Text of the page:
While training in a Danger Room rip-off, Midnighter has doubts that maybe he enjoys killing too much, that perhaps something will push him over the edge. He’s interrupted because Angie detected a Red Lantern crashing on Earth, so she sends Midnighter and Apollo to intercept him. They act like a couple by now, even though they aren’t together officially as to not to be “out”. The rest of the members are in Italy, dealing with a superhuman who lost his mind and who took the shape of the Vitruvian Man, the Da Vinci painting. The things he blabbers about seem to indicate he was actually a StormWatch member, so they teleport him up to Eye of the Storm.

Apollo and Midnighter meet the Red Lantern and fight against him, barely being able to contain him between the two of them. Midnighter employs weapons like knives, unlike his WSU counterpart. StormWatch brings them up to the ship, where they start studying their red lantern ring. The Vitruvian Man wakes up, so he explains was an old StormWatch officer. He’s been mourning the death of his partner across the years, but now the grief has made him lose his mind.

Getting more upset as his tale continues, Vitruvian Man warns StormWatch that the Shadow Council will kill them too as soon as they outlive their usefulness. His rage reaches such a high point that it awakens the Red Lantern ring, which attempts to bring him into the Red Lantern Corps. Right before he can put on the ring, though, Midnighter manages to break Vitruvian’s neck.

The Red Lanterns issue does some pretty weird things as far as science goes, so let’s break it down. As writer Gary Westfahl explains, Hyperspace is typically described in science-fiction as a separate dimension in which the laws of relativity don’t apply and thus travel faster than the speed of light is enabled. The New 52 hasn’t bothered giving any definition of its own, so we only have the default one to work with. The issue does mention Eye of the Storm is travelling at 1.5 lightyears per second. Many years ago professor Minkowski built on Einstein’s relativity theory to establish time and space aren’t separate properties; they are linked to one another. Lightspeed is the same for all the observers who are moving at a constant velocity. OK, science lesson over.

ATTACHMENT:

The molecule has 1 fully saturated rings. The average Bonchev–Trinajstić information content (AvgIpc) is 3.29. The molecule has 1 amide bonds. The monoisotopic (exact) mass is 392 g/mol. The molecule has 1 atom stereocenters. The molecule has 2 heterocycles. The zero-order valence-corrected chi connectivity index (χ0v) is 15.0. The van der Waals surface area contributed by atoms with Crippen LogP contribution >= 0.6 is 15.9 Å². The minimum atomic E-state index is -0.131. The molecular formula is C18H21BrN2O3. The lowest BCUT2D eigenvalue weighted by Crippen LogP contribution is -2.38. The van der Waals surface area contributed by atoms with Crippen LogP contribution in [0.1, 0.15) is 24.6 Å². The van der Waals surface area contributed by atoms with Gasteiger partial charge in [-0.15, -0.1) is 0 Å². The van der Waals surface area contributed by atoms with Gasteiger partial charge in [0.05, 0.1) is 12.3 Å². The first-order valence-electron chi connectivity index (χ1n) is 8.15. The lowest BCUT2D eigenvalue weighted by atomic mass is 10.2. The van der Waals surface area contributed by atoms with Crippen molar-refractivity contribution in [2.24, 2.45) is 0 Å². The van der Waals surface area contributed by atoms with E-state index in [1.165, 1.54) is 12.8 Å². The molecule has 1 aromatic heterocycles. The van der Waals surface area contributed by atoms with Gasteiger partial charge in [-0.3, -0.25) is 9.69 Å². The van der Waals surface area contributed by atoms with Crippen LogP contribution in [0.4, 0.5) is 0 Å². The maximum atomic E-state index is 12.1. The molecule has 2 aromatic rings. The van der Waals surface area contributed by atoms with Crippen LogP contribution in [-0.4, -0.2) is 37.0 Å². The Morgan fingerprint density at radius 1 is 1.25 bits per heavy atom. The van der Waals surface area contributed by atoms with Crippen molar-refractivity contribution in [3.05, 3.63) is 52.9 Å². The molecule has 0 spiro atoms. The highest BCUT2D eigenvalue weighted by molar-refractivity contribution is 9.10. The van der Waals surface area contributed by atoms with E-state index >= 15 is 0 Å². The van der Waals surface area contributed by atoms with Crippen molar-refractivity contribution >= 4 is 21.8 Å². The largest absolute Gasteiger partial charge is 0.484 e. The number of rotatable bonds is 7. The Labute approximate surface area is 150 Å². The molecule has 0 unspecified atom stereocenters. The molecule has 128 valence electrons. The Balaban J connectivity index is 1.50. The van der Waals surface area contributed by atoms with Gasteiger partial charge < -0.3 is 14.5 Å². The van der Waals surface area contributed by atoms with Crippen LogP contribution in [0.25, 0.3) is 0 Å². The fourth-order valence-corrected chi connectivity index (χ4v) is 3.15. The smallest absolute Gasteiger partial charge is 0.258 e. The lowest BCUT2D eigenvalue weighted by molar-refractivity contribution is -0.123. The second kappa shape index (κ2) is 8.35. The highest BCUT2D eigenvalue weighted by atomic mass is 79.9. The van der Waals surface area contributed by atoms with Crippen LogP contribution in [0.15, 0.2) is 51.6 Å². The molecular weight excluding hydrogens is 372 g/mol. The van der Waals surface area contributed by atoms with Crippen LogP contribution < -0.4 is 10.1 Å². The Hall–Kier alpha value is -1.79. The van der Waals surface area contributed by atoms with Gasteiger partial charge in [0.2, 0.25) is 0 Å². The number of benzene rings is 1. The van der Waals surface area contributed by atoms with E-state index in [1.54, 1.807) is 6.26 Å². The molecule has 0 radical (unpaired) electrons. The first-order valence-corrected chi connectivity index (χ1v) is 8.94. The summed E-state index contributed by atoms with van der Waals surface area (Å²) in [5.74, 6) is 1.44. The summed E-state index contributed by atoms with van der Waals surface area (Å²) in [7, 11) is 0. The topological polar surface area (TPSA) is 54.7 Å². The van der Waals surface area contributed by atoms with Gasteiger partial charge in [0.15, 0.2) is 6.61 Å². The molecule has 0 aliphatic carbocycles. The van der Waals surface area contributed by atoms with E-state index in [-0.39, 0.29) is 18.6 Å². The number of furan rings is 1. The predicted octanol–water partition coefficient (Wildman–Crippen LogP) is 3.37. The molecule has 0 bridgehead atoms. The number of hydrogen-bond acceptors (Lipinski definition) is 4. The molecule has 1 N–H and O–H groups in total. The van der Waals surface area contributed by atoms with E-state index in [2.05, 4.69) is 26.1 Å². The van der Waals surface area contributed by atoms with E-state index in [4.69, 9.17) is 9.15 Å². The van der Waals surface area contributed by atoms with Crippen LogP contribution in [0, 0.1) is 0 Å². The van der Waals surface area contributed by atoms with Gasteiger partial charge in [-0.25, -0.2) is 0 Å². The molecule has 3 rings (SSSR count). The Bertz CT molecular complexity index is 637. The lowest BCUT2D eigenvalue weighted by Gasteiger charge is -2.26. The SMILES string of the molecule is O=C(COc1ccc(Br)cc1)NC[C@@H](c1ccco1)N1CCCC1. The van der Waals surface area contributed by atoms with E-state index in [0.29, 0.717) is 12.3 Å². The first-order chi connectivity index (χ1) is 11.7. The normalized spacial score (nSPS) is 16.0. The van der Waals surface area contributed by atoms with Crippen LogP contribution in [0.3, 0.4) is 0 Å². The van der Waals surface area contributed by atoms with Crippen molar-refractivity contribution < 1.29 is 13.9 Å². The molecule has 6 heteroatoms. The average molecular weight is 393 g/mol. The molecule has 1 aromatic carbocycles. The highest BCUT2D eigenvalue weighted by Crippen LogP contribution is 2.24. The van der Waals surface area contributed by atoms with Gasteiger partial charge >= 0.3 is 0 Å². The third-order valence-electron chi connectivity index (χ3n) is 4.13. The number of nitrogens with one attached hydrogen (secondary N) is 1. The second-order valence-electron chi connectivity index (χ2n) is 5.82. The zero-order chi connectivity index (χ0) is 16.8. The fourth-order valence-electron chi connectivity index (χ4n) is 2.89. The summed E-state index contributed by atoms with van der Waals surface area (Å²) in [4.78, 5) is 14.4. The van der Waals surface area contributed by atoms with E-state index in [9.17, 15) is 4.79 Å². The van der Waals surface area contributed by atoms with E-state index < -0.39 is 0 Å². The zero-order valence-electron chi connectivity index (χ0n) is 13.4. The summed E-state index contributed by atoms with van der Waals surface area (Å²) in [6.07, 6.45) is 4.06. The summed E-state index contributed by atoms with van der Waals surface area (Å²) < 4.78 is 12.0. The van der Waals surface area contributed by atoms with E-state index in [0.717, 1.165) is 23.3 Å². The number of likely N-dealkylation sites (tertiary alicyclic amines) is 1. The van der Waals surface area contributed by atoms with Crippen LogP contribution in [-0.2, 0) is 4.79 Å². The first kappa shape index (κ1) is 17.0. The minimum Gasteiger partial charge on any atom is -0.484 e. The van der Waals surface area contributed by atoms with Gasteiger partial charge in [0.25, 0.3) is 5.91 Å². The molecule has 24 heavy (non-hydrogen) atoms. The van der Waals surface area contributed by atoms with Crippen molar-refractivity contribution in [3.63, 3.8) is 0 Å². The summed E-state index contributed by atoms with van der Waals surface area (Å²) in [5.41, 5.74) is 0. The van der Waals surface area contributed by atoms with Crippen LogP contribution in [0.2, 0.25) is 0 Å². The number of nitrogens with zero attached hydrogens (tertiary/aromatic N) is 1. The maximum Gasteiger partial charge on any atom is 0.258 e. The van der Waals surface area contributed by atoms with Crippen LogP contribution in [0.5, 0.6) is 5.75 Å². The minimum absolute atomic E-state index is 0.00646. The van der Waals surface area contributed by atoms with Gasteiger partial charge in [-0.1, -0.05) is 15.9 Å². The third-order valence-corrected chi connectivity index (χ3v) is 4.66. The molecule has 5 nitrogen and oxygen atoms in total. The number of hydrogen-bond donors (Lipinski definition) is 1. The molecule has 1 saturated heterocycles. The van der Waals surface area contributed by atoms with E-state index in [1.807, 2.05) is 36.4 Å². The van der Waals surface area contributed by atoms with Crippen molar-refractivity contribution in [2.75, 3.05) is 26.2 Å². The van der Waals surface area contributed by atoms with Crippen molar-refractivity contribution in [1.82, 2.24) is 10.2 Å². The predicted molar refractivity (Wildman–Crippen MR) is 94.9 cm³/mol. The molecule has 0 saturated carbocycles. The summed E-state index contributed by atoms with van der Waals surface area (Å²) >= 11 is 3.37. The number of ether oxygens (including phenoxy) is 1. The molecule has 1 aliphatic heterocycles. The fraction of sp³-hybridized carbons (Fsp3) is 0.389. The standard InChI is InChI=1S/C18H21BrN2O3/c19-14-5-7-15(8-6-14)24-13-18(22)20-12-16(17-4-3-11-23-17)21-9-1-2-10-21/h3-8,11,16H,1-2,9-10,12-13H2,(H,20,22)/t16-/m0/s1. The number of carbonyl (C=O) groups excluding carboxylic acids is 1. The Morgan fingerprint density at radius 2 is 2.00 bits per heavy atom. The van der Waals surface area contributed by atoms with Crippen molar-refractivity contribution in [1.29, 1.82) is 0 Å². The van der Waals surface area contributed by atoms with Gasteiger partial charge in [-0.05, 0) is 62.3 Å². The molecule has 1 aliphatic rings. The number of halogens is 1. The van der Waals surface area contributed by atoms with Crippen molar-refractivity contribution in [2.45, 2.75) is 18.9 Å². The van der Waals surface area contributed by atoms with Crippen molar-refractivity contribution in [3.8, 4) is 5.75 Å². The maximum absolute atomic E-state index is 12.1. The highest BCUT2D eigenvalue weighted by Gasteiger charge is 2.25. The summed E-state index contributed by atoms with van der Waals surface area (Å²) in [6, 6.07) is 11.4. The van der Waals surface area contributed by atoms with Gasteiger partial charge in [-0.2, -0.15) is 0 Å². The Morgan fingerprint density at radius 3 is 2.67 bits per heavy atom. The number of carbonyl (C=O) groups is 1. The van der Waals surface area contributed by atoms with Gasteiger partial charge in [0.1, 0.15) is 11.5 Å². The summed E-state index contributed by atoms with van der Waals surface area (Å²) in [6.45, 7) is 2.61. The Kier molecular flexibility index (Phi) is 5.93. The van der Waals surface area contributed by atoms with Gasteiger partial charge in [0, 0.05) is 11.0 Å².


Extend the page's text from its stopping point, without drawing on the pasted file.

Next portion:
In this issue the Red Lantern Atrocitus approaches Eye of the Storm while searching for his Red Lantern companion. To find the ship he breaches inside hyperspace while being still. By doing this, Atrocitus breaks Minkowski’s law through pure raw anger. The law is actually mentioned by the characters, and this didn’t make a lot of sense to me until I read some science articles, so I thought I’d share my findings above. Atrocitus breaches through the ship’s plasma shields and enters Eye of The Storm.

While he searches for his partner his ring calls the Doors “doorways”, funnily enough. He manages to recover his partner, but he had been mutilated in StormWatch #9, so Atrocitus promises StormWatch that the Red Lanterns will have their vengeance.

Minor note: Apollo’s blond hair is coloured white.

Next: Superman Vol.3 issues 7 – 8, by Dan Jurgens and Keith Giffen.